Category Archives: 19th century work box

Div III Progress Report: 13 Days To Go!

It’s Wednesday, April 20, and my Div III final meeting is in 13 days. Strictly speaking, since it’s currently nearly midnight, my final meeting is actually in about 12 and a half days. Oh boy.

Today has not been a good day for progress, thanks to innumerable (three? four? five? I’m not even sure, honestly) major technical difficulties, resulting in various delays and deleted progress. Alas. But I finished putting together the base posts for the 1830s straw bonnet with plaid silk ties and white trimmings and 1860s Marie Stewart bonnet of scarlet silk, as well as for the 1950s style petticoat of soft ivory netting and 1950s style petticoat of stiff white netting trimmed with bows, and I wrote up the intro post for the 1950s style net petticoats. I also added a couple more books to the Annotated Bibliography and started on the intro post for the 19th century work box (because I ran across a couple of great pictures that needed to be listed there).

In more corporeal news, yesterday the cerulean blue dye for my 1830s gown arrived in the mail! Or, at least, I arrived at the Lemelson Center to teach my Historical Sewing Techniques for Practical Use class, and Roxy then gave the package, which had previously arrived in the mail, to me. (The dye was among the supplies that were funded by a grant from the wonderful Hampshire College Social Venture Fund, which is run the Lemelson Center.) One of my very talented friends – someone who conveniently has cotton-dyeing expertise – will be helping me to dye 11 yards of semi sheer, satin-striped cotton fabric a nice shade of cerulean blue, so I can make it into a pretty dress. The pretty dress, realistically speaking, will probably not be done before my final meeting, but I fully intend to wear it (along the with enormous 1830s bonnet) for Commencement (also known as graduation) on May 21st.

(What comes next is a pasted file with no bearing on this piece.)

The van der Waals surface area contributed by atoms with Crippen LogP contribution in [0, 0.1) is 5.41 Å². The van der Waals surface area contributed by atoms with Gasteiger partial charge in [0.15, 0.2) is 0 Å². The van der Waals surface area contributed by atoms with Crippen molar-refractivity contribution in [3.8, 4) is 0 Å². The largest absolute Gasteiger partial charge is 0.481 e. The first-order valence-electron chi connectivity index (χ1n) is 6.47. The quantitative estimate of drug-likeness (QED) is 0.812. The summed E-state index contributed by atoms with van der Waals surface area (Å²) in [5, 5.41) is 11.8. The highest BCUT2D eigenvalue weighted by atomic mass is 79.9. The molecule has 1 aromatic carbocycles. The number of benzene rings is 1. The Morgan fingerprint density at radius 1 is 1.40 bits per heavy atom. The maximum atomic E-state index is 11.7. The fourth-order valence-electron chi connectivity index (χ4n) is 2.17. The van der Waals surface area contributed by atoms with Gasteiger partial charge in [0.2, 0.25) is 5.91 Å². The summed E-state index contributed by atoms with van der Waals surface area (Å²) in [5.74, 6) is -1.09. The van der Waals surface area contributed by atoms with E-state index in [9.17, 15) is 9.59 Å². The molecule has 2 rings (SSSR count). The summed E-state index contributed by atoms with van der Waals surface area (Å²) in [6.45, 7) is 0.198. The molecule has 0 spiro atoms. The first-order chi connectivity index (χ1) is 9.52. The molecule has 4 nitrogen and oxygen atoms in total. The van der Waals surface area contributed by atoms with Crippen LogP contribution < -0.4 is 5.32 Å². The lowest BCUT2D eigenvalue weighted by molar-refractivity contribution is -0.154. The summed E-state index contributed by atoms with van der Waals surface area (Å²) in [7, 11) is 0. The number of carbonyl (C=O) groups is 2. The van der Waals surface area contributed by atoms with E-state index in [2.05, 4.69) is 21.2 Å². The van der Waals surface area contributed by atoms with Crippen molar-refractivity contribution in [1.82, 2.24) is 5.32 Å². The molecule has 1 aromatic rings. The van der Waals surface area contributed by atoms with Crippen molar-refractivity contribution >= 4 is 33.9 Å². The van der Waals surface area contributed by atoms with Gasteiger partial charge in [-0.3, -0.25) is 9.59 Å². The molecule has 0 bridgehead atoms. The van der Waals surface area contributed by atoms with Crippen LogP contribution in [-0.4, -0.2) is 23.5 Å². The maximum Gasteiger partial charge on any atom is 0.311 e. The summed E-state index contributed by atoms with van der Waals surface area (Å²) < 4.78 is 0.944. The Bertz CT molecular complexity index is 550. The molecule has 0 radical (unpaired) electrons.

After work in the morning, I will go by the school post office to pick up my package from, which will contain lots of handy-dandy notions, along with some sky blue cotton broadcloth that was on sale inexpensively, which I will make into a nice vintage-style summer dress, and a yard of stretch cotton sateen in pink and white stripes, which I plan to use to make an experimental modern corset. (But not right now!)

See…while talking about corsetry with my boyfriend the other day (he is surprisingly interested in my obscure areas of research), he suggested that I try making modern corsets, intended for day-to-day use, instead of bras. I’ve talked quite a lot about how – far from considering them mutilating implements of torture foisted on women by the oppressive patriarchy – I find corsets to be in many ways more comfortable than bras. Support that’s structured from the waist up, rather than awkwardly hanging from the shoulders and/or wandering about the ribcage, makes a lot of sense. Therefore, we ended up having a conversation about this hypothetical modern corset that I need to work on designing and building, and I decided to experiment with using cotton stretch sateen, along with 100% cotton sateen (no stretch) to make such a corset. Naturally, when I found this pretty stretch sateen on sale, conveniently in a colorway that would work well with 100% cotton white sateen that I already have, I obviously needed to order it. I’m already planning ahead for the next stage in Stuff I Taught Myself To Do (Or Do Better) During Div III.